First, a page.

JOHANNESBURG, South Africa – Outside the home of Nelson Mandela on Friday the only signs the former president was in poor health were a garden of pebbles bearing messages of love, and a gaggle of reporters waiting idly for any hard facts about the freedom icon’s fight against a recurrent lung infection.
A few metres away from the suburban Houghton home, a makeshift journalist camp had sprung up. In the two days since Mandela had been in hospital, dozens of reporters had arrived with cameras and lighting to waiting for more news about the leader's health.
Actual information was hard to come by. Beyond the yellow-beige walls of Mandela's secured compound, little stirred.
A 40-minute drive away in Pretoria, another scrum of reporters was camped out across the road from the brick-faced and gated 1 Military Hospital, one of the sites the Nobel laureate was thought to have been taken for medical attention.
Since the media frenzy of 2011, when the world's journalists gathered in Johannesburg, the government had sent out regular updates about Mandela’s health.
A line of communication was established with the public, usually via presidential spokesperson Mac Maharaj, but even the occasional statement from President Jacob Zuma. His office, on Friday, went as far as confirming that Mandela had "enjoyed a full breakfast" that morning.
Other than these snippets of news, the presidency had so far been vague about the details of Mandela's newest hospitalisation.The lack of tangible details has left the international media struggling to piece a story together from the few fragments of facts available.
While the world waited to hear the latest news, the streets of Johannesburg and Pretoria were much quieter than usual. Rather than tension or uneasiness, the cities were calm.
Easter weekend had ushered most locals away from the city. The usually full roads were breezy and traffic-free.
In fact, there was none of the frenzy that would be expected when the country's most famous figure was possibly in a battle for his life.
At Bree Street Taxi Rank, Johannesburg's largest and usually busiest taxi depot, traders and customers milled around leisurely as a rainstorm flooded the streets outside.
Inside, not everyone knew that Madiba, as Mandela is affectionately known, had been hospitalised yet again.
Most passers-by expressed sadness at his ailing health, but this was followed quickly by joy at the news that he is, as the government has said, "in good spirits".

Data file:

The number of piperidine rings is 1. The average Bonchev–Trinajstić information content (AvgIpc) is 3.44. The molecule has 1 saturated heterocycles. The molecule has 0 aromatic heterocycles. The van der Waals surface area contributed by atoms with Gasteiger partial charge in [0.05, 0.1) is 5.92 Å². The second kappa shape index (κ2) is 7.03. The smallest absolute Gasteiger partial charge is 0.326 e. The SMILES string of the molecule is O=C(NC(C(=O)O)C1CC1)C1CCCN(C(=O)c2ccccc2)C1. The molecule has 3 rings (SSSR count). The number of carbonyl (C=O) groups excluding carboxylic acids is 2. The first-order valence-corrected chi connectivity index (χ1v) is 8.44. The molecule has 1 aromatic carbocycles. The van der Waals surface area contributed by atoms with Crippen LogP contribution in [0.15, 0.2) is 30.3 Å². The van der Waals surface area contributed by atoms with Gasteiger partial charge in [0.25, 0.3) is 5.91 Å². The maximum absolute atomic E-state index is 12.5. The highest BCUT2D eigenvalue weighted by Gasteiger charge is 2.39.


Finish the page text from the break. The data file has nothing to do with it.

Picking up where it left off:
As soon as the moment presented itself, many people were also eager to launch into animated political discussions about crime and corruption
"I've heard that he's been sick, I feel so bad," MduduzoXimba, 13, said quietly at his mother's stall at the taxi stand.
"I think people just don't know [he is sick] because they don't watch the news," he said.
'Aggressive news culture'
The leading newspapers seemed to mirror the lack of public hysteria. Front pages on Friday focusing instead on South African troops in the Central African Republic, Oscar Pistorius, and an ex-police chief who won a court appeal against drunk-driving charges.
Perhaps the lack of sensationalised accounts is understandable.
An article in leading weekly Mail & Guardian identified that South Africa's is not an "aggressive news culture" where journalists sneak into hospital wards and scale fences to get the story.
Respecting privacy, the report claimed, is a media priority. Without more details, the story of Mandela’s health has naturally slipped down the news agenda.
For the public, there may also be a sense that it is "more of the same".
The article quoted Franz Kruger, a journalism professor at Wits University, as saying/ "The first time round there was enormous upsurge of interest and this time there is a little less.”
On the Twittersphere, however, the Mandela hash-tag was still simmering with people worldwide sending their thoughts and support.
After all, as the teenaged Ximba pointed out, Mandela "brought freedom to everyone".